By Robert Lambourne via GATA
By Robert Lambourne
Monday, November 9, 2020
The recently reported October statement of account of the Bank for International Settlements —
— discloses that the bank’s use of gold swaps decreased by 1 tonne from September to an estimated 519 tonnes, remaining near the bank’s record use of such swaps.
To put this into context, the bank’s volume of gold swaps remains larger than the 504 tonnes of gold held by the European Central Bank. No explanation for this continuing high level of swaps has been published by the BIS. Indeed, no comment on its use of gold swaps has been offered since 2010. (See below.)
The gold involved in the swap is supplied to the BIS by bullion banks and then deposited in BIS-member central banks, like the Federal Reserve.
The BIS’ use of gold swaps and derivatives has been extensive this year, with September’s level being the highest since August 2018 as highlighted in Table B below. By contrast, in May 2019 the bank was carrying only 78 tonnes in swaps.
The September estimate of the bank’s gold swaps is also higher than any level of swaps reported by the BIS at its March year-end since March 2010. Based on a review of the bank’s annual reports, it seems that the BIS was not involved in gold swaps for at least 10 years prior to 2010.
As can be seen in Table A, the BIS has used gold swaps extensively since its financial year 2009-10.
March 2010: 346 tonnes.
March 2011: 409 tonnes.
March 2012: 355 tonnes.
March 2013: 404 tonnes.
March 2014: 236 tonnes.
March 2015: 47 tonnes.
March 2016: 0 tonnes.
March 2017: 438 tonnes.
March 2018: 361 tonnes.
The BIS rarely comments publicly on its banking activities, but its first use of gold swaps was considered important enough to cause the bank to give some background information to the Financial Times for an article published July 29, 2010, coinciding with publication of the bank’s 2009-10 annual report.
The general manager of the BIS at the time, Jaime Caruana, said the gold swaps were “regular commercial activities” for the bank, and he confirmed that they were all carried out with commercial banks and so did not involve other central banks.
Hence it is reasonably likely that the current level of gold swaps is the highest use of them by the BIS for at least 20 years.
The swap transactions create a mismatch at the BIS, which ends up being long unallocated gold (the gold held in BIS sight accounts at major central banks) and short allocated gold (gold required to be returned to swap counterparties).
This mismatch has not yet been reported as such in the bank’s annual reports.
The table below reports the estimated swap levels since August 2018. It can be seen that the BIS is actively trading gold swaps and other gold derivatives with changes from month to month reported in excess of 100 tonnes in this period.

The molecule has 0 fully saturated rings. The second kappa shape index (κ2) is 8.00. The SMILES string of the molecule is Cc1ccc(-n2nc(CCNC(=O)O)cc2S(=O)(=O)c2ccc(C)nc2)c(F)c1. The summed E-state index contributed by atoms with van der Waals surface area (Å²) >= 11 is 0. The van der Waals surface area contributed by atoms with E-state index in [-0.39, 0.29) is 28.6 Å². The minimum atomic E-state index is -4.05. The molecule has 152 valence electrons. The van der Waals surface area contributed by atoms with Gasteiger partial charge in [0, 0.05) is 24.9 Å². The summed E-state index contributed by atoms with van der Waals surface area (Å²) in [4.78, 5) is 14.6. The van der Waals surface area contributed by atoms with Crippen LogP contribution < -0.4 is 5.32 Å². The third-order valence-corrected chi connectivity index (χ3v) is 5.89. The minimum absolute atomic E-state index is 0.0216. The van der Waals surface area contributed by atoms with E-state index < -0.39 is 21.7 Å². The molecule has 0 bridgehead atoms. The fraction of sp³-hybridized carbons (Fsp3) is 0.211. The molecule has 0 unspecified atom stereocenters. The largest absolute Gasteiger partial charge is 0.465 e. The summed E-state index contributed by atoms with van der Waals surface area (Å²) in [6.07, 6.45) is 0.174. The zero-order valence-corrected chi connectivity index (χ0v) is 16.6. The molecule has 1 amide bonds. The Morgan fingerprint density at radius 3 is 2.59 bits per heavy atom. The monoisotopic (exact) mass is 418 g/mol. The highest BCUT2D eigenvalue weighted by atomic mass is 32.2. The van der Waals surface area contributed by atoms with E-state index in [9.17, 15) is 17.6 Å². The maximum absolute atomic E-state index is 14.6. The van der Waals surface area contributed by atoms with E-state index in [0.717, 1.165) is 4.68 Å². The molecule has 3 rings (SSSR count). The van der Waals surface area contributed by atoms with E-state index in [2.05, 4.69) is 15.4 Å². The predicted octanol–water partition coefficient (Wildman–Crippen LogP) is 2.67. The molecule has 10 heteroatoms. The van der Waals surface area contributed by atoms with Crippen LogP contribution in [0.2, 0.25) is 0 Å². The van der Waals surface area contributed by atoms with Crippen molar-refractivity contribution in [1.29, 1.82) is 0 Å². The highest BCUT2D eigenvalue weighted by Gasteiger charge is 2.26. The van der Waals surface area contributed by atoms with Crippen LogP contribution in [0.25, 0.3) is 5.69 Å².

Month ….. Swaps
& year .. in tonnes
Oct-20 ….. / 519
Jul-20 ….. / 474
Jun-20 …. / 391
May-20 …. / 412
Apr-20 …. / 328
Mar-20 …. / 326*
Feb-20 …. / 326
Jan-20 …. / 320
Dec-19 …. / 313
Nov-19 …. / 250
Oct-19 …. / 186
Sep-19 …. / 128
Aug-19 …. / 162
Jul-19 ….. / 95
Jun-19 …. / 126
May-19 …. / 78
Apr-19 ….. / 88
Mar-19 …. / 175
Feb-19 …. / 303
Jan-19 …. / 247
Dec-18 …. / 275
Nov-18 …. / 308
Oct-18 …. / 372
Sep-18 …. / 238
Aug-18 …. / 370
* The estimate originally reported by GATA was 332 tonnes, but the BIS Annual Report states 326 tonnes. It is believed that this difference arose because the gold price used to calculate the GATA estimate was lower than the price used by the BIS. GATA uses gold prices quoted by USAGold.com to estimate the level of gold swaps held by the BIS at month-ends.
As noted already, in recent times the BIS has refused to explain its activities in the gold market, nor for whom the bank is acting:
But the BIS is almost certainly acting for central banks, as they are the bank’s owners and control its Board of Directors.
This refusal to explain prompts some observers to believe that the BIS acts as an agent for central banks intervening surreptitiously in the gold and currency markets, providing those central banks with access to gold as well as protection from exposure of their interventions.
Robert Lambourne is a retired business executive in the United Kingdom who consults with GATA about the involvement of the Bank for International Settlements in the gold market.
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